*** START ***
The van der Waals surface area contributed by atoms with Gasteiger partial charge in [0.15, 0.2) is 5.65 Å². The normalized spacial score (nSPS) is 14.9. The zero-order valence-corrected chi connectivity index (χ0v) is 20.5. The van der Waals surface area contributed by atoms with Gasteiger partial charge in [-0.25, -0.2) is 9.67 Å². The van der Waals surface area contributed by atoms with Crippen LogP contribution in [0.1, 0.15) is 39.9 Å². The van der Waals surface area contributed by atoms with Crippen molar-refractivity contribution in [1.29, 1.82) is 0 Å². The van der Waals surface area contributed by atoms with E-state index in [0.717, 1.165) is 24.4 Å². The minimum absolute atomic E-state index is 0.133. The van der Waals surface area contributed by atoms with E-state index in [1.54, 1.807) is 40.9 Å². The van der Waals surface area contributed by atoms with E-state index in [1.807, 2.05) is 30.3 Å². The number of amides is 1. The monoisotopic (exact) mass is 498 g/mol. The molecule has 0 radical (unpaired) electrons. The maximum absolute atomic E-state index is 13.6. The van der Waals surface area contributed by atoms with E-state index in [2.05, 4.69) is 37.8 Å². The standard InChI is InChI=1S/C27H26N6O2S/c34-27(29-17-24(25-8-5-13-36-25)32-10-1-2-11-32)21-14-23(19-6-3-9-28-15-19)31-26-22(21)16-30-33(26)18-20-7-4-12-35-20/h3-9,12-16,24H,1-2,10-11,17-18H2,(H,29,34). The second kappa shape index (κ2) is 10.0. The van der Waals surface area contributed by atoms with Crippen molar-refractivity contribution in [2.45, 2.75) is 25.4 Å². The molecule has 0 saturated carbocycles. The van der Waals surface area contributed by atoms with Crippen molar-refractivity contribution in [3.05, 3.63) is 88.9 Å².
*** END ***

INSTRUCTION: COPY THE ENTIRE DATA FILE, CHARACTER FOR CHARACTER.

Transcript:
The van der Waals surface area contributed by atoms with Gasteiger partial charge in [0.15, 0.2) is 5.65 Å². The normalized spacial score (nSPS) is 14.9. The zero-order valence-corrected chi connectivity index (χ0v) is 20.5. The van der Waals surface area contributed by atoms with Gasteiger partial charge in [-0.25, -0.2) is 9.67 Å². The van der Waals surface area contributed by atoms with Crippen LogP contribution in [0.1, 0.15) is 39.9 Å². The van der Waals surface area contributed by atoms with Crippen molar-refractivity contribution in [1.29, 1.82) is 0 Å². The van der Waals surface area contributed by atoms with E-state index in [0.717, 1.165) is 24.4 Å². The minimum absolute atomic E-state index is 0.133. The van der Waals surface area contributed by atoms with E-state index in [1.54, 1.807) is 40.9 Å². The van der Waals surface area contributed by atoms with E-state index in [1.807, 2.05) is 30.3 Å². The number of amides is 1. The monoisotopic (exact) mass is 498 g/mol. The molecule has 0 radical (unpaired) electrons. The maximum absolute atomic E-state index is 13.6. The van der Waals surface area contributed by atoms with E-state index in [2.05, 4.69) is 37.8 Å². The standard InChI is InChI=1S/C27H26N6O2S/c34-27(29-17-24(25-8-5-13-36-25)32-10-1-2-11-32)21-14-23(19-6-3-9-28-15-19)31-26-22(21)16-30-33(26)18-20-7-4-12-35-20/h3-9,12-16,24H,1-2,10-11,17-18H2,(H,29,34). The second kappa shape index (κ2) is 10.0. The van der Waals surface area contributed by atoms with Crippen molar-refractivity contribution in [2.45, 2.75) is 25.4 Å². The molecule has 0 saturated carbocycles. The van der Waals surface area contributed by atoms with Crippen molar-refractivity contribution in [3.05, 3.63) is 88.9 Å².